BTN Europe presents an overview of business travel and MICE predictions for this year
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Hotel rates in the world's 10 most expensive cities fell up to 23% last year, figures compiled by Hogg Robinson show.
The business travel giant's annual Hotel Survey identifies New York as the biggest loser last year, with average rates falling from $414 a night to $319.
However, the decrease was offset by sterling's weakness, which meant average prices in pounds fell only £20 a night to £203.
New York dropped from being second most expensive city to third, behind Abu Dhabi and Moscow.
The Russian capital maintained its title as most expensive for the fifth consecutive year despite a 5% reduction in local prices. Margaret Bowler, HRG global hotel relations director, said: "It is the first time corporates have ever known Moscow hotels to negotiate.
A lot is down to the finance sector that was not travelling."
Abu Dhabi, which was fifth-most expensive in 2008, is suffering a lack of supply, but Bowler said this could be short-lived.
"Abu Dhabi has a lot of new rooms going in, so everyone expects it to follow Dubai - there were so many hotel openings there that at one stage, there were 70 under construction. In the last year, Abu Dhabi has had 1,600 new rooms, that will impact," she said.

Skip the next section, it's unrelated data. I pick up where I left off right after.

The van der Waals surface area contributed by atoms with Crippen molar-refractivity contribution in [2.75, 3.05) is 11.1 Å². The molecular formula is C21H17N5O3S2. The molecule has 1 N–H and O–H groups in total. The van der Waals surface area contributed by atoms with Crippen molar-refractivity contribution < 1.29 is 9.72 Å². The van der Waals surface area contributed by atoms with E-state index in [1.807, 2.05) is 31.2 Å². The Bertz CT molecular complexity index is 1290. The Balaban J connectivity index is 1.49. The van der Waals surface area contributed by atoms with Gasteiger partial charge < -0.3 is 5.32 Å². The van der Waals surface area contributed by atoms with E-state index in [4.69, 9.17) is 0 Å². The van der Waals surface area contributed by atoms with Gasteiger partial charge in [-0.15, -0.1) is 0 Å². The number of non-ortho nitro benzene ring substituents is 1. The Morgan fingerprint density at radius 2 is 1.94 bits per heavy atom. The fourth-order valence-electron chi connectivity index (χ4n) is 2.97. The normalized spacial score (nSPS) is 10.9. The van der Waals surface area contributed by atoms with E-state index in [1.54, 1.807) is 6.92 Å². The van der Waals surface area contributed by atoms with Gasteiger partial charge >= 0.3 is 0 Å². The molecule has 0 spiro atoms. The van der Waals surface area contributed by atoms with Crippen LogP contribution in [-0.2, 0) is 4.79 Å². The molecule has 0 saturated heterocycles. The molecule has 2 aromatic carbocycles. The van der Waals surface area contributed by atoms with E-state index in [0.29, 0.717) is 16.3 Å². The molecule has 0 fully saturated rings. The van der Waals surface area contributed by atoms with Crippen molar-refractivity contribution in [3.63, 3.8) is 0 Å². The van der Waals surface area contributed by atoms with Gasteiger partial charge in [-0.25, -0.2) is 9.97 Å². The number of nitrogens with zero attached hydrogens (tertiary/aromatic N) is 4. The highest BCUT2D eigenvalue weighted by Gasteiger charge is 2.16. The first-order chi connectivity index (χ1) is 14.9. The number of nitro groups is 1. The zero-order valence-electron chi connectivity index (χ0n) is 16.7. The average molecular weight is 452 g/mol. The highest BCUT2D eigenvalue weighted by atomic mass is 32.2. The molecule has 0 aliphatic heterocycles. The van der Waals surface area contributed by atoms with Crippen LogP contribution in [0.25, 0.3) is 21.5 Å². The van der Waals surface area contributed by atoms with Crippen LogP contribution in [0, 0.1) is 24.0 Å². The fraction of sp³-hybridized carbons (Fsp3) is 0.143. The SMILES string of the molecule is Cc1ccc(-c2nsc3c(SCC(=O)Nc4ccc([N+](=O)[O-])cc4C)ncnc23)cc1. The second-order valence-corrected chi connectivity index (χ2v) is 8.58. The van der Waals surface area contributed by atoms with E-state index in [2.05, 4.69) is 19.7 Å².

Dubai's predicament saw it fall from tenth to 16th place in HRG's survey.
Other big losers last year were Paris, Milan, Geneva and Washington, all of which saw double digit rate decreases.
Bowler said that despite the fall in local prices, sterling's weakness meant that rooms had often been more expensive for UK buyers year on year when currency was converted.
Rates also fell sharply in the UK. Average London prices fell 5% to £151.
Aberdeen saw an 11% fall. "We have never seen rates fall back in Aberdeen, but there have been considerable new openings," said Bowler.
She added that Liverpool, which saw rates drop 15%, was also suffering from over-supply of new properties, while Heathrow's new openings had brought average prices down 5% to £101. Bowler said the outlook was cautiously optimistic. "For 2010, on the whole, rates are flat, hotels are being pretty sensible," she said.
Top Ten Most Expensive Cities (Last year's position in brackets)
1. Moscow (1)
2. Abu Dhabi (5)
3. New York (2)
4. Paris (3)
5. Manama (Bahrain) (20)
6. Milan (6)
7. Geneva (7)
8. Copenhagen (12)
9. Washington (19)
10. Athens (17)